Police Abuse of Authority

Police Abuse of Authority

The term “abuse” refers to all the ways that police officers abuse their power by taking advantage the very people they are pledging to protect and serve. Although most police officers are committed to their duties, some abuse the power they have been given to pursue their own selfish ends. A law enforcement officer may abuse his power to:

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Excessive force

False arrest of a citizen

Arrests or warrantless searches

Assault upon a citizen;

To force a citizen to have sexual relations in exchange for them not being arrested or giving them a ticket.

Violations to civil rights of a citizen

It is possible to commit fraud or steal.

An unlawful murder.

Many victims of police abuse of power feel they don’t have any recourse against the officer responsible. These people need to understand that even though a person may have a badge or been granted some authority, it does not mean they are above the law. In 2009, The Cato Institute reported 449 instances of police misconduct that were reported to the national news. The most common report was one about excessive force against police officers. Next came sexual misconduct complaints against officers and then fraud and theft reports against officers. The Cato Institute also has some disturbing facts about law enforcement abuses of power.

Murfreesboro (TN) was ranked number 9 among the ten most dangerous cities in terms of total police officer abuse of powers reports.

Montana was number one in the country for incidents of police officers abusing their power, with 6.2 per 100,000 residents. Tennessee was 8 th with 2.9 incidents per 100,000 people.

One in every 135.8 officers of police across the country will be accused (in the media) of a criminal act or misconduct.

One out of every 220 people will be charged with a violent crime. However, this number is only one out 352 officers.

One in every 1,063 officers will be charged with sexual assault. A third of all 3,413 citizens will also be charged.

In the news, there have been many instances of police brutality and abuse of power in recent years. These incidents are becoming more common. It begs the question of whether police brutality or abuse of power is the new norm. And if the public can ever feel protected and safe by law enforcement. Police officers are known to break into homes and shoot people, claiming that someone did a “sudden movement” in order to justify excessive force.

Sometimes, citizens are shot in the back by officers while they claim the citizen was acting in an aggressive manner. False reports, putting evidence out, and even becoming the aggressor to the public are all commonplaces. We are left wondering why police officers seem to be more abusive. Do these incidents suggest that law enforcement officers are attracted to bullies because they offer power and oversight? Or is it that these situations are more often being recorded in the digital age?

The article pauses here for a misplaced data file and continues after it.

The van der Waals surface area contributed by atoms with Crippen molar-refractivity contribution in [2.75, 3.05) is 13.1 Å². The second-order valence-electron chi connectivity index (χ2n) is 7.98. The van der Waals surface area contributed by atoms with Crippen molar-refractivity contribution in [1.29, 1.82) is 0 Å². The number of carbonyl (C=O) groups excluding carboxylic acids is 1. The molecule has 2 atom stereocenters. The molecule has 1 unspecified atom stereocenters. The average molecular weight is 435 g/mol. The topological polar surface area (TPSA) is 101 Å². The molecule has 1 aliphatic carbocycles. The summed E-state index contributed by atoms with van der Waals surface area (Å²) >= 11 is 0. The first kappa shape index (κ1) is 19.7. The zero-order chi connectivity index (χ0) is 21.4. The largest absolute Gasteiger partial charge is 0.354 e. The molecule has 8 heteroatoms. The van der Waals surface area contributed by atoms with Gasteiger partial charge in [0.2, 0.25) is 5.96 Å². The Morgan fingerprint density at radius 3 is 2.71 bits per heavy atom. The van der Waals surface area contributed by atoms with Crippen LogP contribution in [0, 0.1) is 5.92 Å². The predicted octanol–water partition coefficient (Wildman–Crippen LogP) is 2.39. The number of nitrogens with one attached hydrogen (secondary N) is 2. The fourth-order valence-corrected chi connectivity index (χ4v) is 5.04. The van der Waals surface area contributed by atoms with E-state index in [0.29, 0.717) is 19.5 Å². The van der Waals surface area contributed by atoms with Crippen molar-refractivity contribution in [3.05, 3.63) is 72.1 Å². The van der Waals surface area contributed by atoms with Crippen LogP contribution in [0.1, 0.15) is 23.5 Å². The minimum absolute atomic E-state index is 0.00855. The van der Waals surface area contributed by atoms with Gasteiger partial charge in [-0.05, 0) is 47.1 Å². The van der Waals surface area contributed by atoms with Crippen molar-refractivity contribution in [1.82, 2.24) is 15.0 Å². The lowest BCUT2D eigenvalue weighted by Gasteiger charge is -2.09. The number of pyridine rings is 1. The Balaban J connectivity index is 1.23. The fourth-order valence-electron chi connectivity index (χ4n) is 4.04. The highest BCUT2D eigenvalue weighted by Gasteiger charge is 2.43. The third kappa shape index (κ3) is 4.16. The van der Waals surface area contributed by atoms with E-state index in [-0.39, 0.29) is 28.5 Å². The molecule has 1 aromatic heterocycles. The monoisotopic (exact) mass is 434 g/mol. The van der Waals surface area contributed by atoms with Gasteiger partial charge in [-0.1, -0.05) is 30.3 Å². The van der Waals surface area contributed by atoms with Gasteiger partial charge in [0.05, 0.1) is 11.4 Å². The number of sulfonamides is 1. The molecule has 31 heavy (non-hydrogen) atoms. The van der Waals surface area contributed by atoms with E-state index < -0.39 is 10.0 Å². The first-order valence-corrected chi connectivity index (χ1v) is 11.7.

Your Rights Under Mississippi Laws & Our Constitution

While it is true that some bad officers can make it harder for honest officers to do their jobs and provide a role model, officers who are truly committed to their profession will be able to handle any situation with dignity. However, if you feel you have been victim of police brutality you should know your rights. When you are the victim of police abuse or any other situation involving the police, you have the right not to speak up.

It is crucial that you document any incident of police abuses of power as soon as possible. This includes the time, place, officer involved, witnesses and any other details you can recall. Seek medical attention immediately if you need it. Keep a copy of any medical records that relate to your injuries. Contact a Mississippi attorney who is experienced in protecting civil rights and defending citizens from abuses of power by law enforcement.

The Nature of Police Abusive of Authority

David Carter (1985-322) provides perhaps the most complete definition of police abuses of authority. It is defined as any action taken by a police officers without regard to motive, intention, or malice, which tends to injure and insult human dignity, show feelings of inferiority, or violate an inherent legal rights of a member. . .” public. Carter’s definition includes three broad categories of police abuse, including legal, psychological, or physical.

Physical Abuse